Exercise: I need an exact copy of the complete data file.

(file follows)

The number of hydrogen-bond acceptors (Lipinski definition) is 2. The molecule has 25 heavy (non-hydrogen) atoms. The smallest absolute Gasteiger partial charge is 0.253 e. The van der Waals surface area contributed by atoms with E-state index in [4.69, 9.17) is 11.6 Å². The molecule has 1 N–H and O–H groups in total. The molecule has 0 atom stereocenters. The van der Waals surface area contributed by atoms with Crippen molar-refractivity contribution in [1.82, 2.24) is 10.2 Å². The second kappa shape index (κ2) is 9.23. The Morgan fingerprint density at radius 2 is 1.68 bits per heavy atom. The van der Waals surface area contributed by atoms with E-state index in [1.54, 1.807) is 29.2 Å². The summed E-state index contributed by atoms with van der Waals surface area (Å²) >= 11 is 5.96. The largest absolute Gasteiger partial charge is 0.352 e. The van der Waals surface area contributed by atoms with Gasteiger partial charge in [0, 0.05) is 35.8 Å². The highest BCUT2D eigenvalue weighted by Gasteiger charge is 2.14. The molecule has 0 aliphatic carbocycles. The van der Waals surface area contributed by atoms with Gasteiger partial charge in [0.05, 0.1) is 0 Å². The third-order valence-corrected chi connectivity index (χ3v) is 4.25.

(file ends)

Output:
The number of hydrogen-bond acceptors (Lipinski definition) is 2. The molecule has 25 heavy (non-hydrogen) atoms. The smallest absolute Gasteiger partial charge is 0.253 e. The van der Waals surface area contributed by atoms with E-state index in [4.69, 9.17) is 11.6 Å². The molecule has 1 N–H and O–H groups in total. The molecule has 0 atom stereocenters. The van der Waals surface area contributed by atoms with Crippen molar-refractivity contribution in [1.82, 2.24) is 10.2 Å². The second kappa shape index (κ2) is 9.23. The Morgan fingerprint density at radius 2 is 1.68 bits per heavy atom. The van der Waals surface area contributed by atoms with E-state index in [1.54, 1.807) is 29.2 Å². The summed E-state index contributed by atoms with van der Waals surface area (Å²) >= 11 is 5.96. The largest absolute Gasteiger partial charge is 0.352 e. The van der Waals surface area contributed by atoms with Gasteiger partial charge in [0, 0.05) is 35.8 Å². The highest BCUT2D eigenvalue weighted by Gasteiger charge is 2.14. The molecule has 0 aliphatic carbocycles. The van der Waals surface area contributed by atoms with Gasteiger partial charge in [0.05, 0.1) is 0 Å². The third-order valence-corrected chi connectivity index (χ3v) is 4.25.